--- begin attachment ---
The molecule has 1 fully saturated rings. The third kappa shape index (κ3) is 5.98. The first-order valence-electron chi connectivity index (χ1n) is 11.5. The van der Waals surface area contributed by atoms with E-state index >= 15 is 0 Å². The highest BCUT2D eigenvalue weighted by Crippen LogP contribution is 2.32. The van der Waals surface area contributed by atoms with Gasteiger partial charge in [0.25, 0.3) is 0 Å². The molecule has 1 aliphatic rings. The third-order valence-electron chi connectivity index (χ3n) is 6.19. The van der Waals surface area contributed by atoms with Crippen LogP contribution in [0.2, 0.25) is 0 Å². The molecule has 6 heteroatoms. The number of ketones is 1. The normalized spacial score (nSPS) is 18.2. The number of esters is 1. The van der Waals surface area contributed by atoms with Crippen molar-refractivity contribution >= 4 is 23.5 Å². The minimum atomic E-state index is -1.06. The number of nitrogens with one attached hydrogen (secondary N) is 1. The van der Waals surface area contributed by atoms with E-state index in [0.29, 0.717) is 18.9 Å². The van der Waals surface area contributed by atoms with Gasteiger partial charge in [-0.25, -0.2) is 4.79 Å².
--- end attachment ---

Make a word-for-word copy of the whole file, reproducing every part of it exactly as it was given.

The molecule has 1 fully saturated rings. The third kappa shape index (κ3) is 5.98. The first-order valence-electron chi connectivity index (χ1n) is 11.5. The van der Waals surface area contributed by atoms with E-state index >= 15 is 0 Å². The highest BCUT2D eigenvalue weighted by Crippen LogP contribution is 2.32. The van der Waals surface area contributed by atoms with Gasteiger partial charge in [0.25, 0.3) is 0 Å². The molecule has 1 aliphatic rings. The third-order valence-electron chi connectivity index (χ3n) is 6.19. The van der Waals surface area contributed by atoms with Crippen LogP contribution in [0.2, 0.25) is 0 Å². The molecule has 6 heteroatoms. The number of ketones is 1. The normalized spacial score (nSPS) is 18.2. The number of esters is 1. The van der Waals surface area contributed by atoms with Crippen molar-refractivity contribution >= 4 is 23.5 Å². The minimum atomic E-state index is -1.06. The number of nitrogens with one attached hydrogen (secondary N) is 1. The van der Waals surface area contributed by atoms with E-state index in [0.29, 0.717) is 18.9 Å². The van der Waals surface area contributed by atoms with Gasteiger partial charge in [-0.25, -0.2) is 4.79 Å².